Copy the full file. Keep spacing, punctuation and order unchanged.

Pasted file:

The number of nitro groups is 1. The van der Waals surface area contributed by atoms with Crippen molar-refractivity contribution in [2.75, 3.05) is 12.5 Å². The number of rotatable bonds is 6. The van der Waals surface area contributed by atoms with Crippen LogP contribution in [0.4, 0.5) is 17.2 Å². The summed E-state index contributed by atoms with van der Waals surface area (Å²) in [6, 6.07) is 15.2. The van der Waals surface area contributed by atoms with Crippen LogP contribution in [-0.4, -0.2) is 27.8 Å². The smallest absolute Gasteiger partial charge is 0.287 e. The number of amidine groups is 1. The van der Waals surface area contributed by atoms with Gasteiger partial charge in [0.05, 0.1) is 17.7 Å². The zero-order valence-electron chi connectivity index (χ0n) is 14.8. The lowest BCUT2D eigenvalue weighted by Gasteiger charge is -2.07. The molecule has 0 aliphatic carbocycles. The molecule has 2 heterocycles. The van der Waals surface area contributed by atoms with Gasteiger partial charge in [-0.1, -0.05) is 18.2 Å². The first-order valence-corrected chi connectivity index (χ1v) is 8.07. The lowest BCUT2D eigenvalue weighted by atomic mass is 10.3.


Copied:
The number of nitro groups is 1. The van der Waals surface area contributed by atoms with Crippen molar-refractivity contribution in [2.75, 3.05) is 12.5 Å². The number of rotatable bonds is 6. The van der Waals surface area contributed by atoms with Crippen LogP contribution in [0.4, 0.5) is 17.2 Å². The summed E-state index contributed by atoms with van der Waals surface area (Å²) in [6, 6.07) is 15.2. The van der Waals surface area contributed by atoms with Crippen LogP contribution in [-0.4, -0.2) is 27.8 Å². The smallest absolute Gasteiger partial charge is 0.287 e. The number of amidine groups is 1. The van der Waals surface area contributed by atoms with Gasteiger partial charge in [0.05, 0.1) is 17.7 Å². The zero-order valence-electron chi connectivity index (χ0n) is 14.8. The lowest BCUT2D eigenvalue weighted by Gasteiger charge is -2.07. The molecule has 0 aliphatic carbocycles. The molecule has 2 heterocycles. The van der Waals surface area contributed by atoms with Gasteiger partial charge in [-0.1, -0.05) is 18.2 Å². The first-order valence-corrected chi connectivity index (χ1v) is 8.07. The lowest BCUT2D eigenvalue weighted by atomic mass is 10.3.